graphic showing different colored lines depicting atmospheric pressure, humidity, air temperatures and wind patterns are interconnected and greatly influenced by processes in the Southern Ocean. Source Australia – State of the Environment 2016In my last blog I painted a ‘big picture’ view of the impacts of current and anticipated ocean acidification, both globally and in the icy seas surrounding Antarctica. Additional blogs by Jami and Addie described in detail our team’s experiments on the prospective biological impacts of ocean acidification being carried out at Palmer Station.

Ocean acidification is but one big picture issue in Antarctica related to the anthropogenic release of carbon dioxide and methane from the combustion of fossil fuels and other sources. These greenhouse gases are warming our planet at an unprecedented rate. As Earth Day (April 22) approaches, I’d like to give Antarctica and the scientists that work there a ‘nod of gratitude’ for their capacity to leverage Antarctic big picture stories to raise global awareness about the growing impacts of ocean acidification and climate warming.

Just this past week a groundbreaking article appeared in the prestigious journal Nature (Abyssal ocean overturning slowdown and warming driven by Antarctic meltwater | Nature). Scientists reported that deep ocean currents in Antarctica are beginning to slow down and warm because of increased Antarctic meltwater. These critical, deep Antarctic currents are a key component of the ‘Great Ocean Conveyer Belt’ (see above) that carries deep, cold Antarctic water into both the southern and northern hemispheres. It is remarkable to think that changes in the climate in the United States can be influenced by currents that have traveled from the Southern Ocean up in to the Atlantic and Pacific oceans and the Gulf of Mexico. Processes in Antarctica’s Southern Ocean are influencing the atmospheric pressure, humidity, air temperatures and wind patterns that make up the climate we experience here at home. The potential impacts of a slowing and warming Antarctic current could be dramatic on a global scale.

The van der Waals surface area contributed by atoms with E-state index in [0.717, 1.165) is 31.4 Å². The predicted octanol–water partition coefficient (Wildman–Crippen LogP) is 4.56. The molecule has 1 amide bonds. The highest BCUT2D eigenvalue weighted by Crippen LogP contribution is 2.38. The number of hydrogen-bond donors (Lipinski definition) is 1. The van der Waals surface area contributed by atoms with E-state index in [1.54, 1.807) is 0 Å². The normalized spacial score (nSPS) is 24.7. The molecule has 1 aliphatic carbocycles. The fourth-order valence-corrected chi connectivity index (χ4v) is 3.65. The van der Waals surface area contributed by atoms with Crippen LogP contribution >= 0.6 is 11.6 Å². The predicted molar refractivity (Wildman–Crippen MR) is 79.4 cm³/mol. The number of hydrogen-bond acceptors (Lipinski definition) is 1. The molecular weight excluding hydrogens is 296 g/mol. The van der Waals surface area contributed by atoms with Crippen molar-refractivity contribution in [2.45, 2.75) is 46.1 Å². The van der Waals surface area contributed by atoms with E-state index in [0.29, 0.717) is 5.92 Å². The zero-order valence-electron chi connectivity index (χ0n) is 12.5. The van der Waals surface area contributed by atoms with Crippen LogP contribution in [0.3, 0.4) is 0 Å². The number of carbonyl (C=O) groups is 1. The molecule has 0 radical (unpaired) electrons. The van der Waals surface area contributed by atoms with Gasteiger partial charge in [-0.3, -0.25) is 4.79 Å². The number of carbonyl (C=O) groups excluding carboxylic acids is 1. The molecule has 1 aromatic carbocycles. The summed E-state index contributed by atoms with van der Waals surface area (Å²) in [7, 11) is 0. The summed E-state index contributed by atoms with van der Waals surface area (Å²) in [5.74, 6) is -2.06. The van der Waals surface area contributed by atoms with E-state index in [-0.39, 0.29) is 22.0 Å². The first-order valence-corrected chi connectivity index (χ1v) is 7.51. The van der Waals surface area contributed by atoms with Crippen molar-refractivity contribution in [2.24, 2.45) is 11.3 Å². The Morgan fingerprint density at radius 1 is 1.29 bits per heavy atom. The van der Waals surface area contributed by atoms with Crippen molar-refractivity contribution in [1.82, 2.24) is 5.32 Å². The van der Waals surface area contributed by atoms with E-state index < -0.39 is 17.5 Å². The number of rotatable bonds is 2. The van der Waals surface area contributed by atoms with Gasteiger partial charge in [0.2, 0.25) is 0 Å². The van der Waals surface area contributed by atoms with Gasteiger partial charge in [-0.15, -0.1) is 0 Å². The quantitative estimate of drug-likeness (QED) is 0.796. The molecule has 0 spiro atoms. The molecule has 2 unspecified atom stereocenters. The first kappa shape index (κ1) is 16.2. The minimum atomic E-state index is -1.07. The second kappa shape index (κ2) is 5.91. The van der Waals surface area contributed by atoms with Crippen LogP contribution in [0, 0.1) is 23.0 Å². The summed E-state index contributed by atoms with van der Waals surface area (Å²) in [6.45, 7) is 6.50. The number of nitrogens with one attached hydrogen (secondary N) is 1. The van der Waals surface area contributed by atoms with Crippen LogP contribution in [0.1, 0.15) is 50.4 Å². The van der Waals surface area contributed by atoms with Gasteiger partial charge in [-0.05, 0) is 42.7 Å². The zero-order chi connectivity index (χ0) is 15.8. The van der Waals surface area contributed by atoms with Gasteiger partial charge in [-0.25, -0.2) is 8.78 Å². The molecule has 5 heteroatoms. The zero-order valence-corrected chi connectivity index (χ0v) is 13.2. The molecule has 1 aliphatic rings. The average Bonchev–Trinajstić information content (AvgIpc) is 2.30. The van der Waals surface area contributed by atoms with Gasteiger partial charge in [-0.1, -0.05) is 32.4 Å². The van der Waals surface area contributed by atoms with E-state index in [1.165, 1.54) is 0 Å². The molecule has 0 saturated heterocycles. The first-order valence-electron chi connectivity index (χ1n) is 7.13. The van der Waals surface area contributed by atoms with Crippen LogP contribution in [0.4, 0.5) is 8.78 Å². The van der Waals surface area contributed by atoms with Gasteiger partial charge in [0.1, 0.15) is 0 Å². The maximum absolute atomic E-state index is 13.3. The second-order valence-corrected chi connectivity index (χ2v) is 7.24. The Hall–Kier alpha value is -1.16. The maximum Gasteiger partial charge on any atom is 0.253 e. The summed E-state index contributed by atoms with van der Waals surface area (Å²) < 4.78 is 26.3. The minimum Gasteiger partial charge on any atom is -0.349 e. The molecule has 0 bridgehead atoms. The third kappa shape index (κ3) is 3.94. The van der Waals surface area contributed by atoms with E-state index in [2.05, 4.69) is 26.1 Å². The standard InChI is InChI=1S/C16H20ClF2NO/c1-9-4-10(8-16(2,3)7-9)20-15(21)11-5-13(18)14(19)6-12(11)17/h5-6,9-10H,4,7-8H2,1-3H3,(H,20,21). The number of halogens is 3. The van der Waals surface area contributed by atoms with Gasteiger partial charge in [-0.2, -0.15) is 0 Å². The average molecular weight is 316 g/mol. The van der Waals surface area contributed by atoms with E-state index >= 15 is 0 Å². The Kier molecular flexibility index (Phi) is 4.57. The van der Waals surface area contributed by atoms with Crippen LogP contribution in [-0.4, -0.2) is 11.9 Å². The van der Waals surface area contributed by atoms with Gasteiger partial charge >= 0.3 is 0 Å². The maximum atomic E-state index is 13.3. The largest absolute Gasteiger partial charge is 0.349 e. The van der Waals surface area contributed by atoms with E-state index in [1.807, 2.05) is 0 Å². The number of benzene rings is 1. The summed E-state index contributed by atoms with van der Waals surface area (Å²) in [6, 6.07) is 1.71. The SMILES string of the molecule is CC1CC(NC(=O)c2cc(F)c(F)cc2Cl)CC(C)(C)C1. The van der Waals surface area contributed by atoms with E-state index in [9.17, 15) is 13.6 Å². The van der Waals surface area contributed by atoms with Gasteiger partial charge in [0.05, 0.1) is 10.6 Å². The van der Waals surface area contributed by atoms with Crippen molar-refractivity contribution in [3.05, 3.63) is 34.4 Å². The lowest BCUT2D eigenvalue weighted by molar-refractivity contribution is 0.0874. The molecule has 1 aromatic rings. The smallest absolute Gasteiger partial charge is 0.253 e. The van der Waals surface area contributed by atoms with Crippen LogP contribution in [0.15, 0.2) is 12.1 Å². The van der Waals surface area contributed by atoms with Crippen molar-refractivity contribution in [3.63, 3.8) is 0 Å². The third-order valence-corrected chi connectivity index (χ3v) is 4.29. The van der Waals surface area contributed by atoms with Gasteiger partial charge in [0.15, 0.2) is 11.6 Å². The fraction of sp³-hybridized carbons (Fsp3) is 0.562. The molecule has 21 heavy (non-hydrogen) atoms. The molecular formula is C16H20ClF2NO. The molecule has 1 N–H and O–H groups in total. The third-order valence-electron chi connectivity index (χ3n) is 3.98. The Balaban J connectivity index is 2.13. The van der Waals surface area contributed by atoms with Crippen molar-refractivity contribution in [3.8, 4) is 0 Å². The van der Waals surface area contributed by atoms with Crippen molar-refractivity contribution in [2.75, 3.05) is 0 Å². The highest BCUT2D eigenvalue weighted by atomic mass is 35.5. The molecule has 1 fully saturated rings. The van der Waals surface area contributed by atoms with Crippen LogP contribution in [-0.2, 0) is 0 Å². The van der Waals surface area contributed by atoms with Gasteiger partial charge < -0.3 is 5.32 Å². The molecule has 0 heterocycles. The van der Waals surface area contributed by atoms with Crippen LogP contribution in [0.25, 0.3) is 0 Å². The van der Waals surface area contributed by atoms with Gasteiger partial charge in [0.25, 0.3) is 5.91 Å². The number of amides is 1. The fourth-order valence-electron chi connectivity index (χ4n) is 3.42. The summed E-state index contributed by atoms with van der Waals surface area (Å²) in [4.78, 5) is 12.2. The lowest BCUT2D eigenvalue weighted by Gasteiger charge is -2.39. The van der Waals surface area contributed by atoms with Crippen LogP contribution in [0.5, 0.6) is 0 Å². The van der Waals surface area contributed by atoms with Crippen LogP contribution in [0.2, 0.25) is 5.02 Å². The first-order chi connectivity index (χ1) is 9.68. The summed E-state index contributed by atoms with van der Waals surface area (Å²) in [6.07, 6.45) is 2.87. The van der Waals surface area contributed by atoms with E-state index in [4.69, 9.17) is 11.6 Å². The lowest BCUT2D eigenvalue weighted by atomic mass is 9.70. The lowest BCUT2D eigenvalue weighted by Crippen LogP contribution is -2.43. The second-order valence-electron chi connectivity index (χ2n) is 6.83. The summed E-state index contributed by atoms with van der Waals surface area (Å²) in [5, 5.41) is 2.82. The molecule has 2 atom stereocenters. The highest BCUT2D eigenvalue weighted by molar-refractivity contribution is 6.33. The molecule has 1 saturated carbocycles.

The warming of the deep Antarctic Circumpolar Current (ACC) has additional big picture impacts. Studies funded by the National Science Foundation which Maggie and I participated in along with Dr. Richard Aronson of the Florida Institute of Technology, have conjectured that predatory king crabs (shown below), formerly held at bay by cold temperatures, are now moving up the Antarctic Slope from much deeper water. If king crabs are to climb the slope to the shelf waters of Antarctica, their impact on prey populations such as clams, snails and other shelled invertebrates could be catastrophic. Antarctic marine organisms that live on the shelf have never had to confront crushing predators. Accordingly, they are weakly calcified and highly vulnerable to being crushed and eaten. The rewriting of the benthic ecology of the Antarctic shelf due to a crab invasion would be yet another big picture environmental impact – an impact that could very well result in significant loss of biodiversity.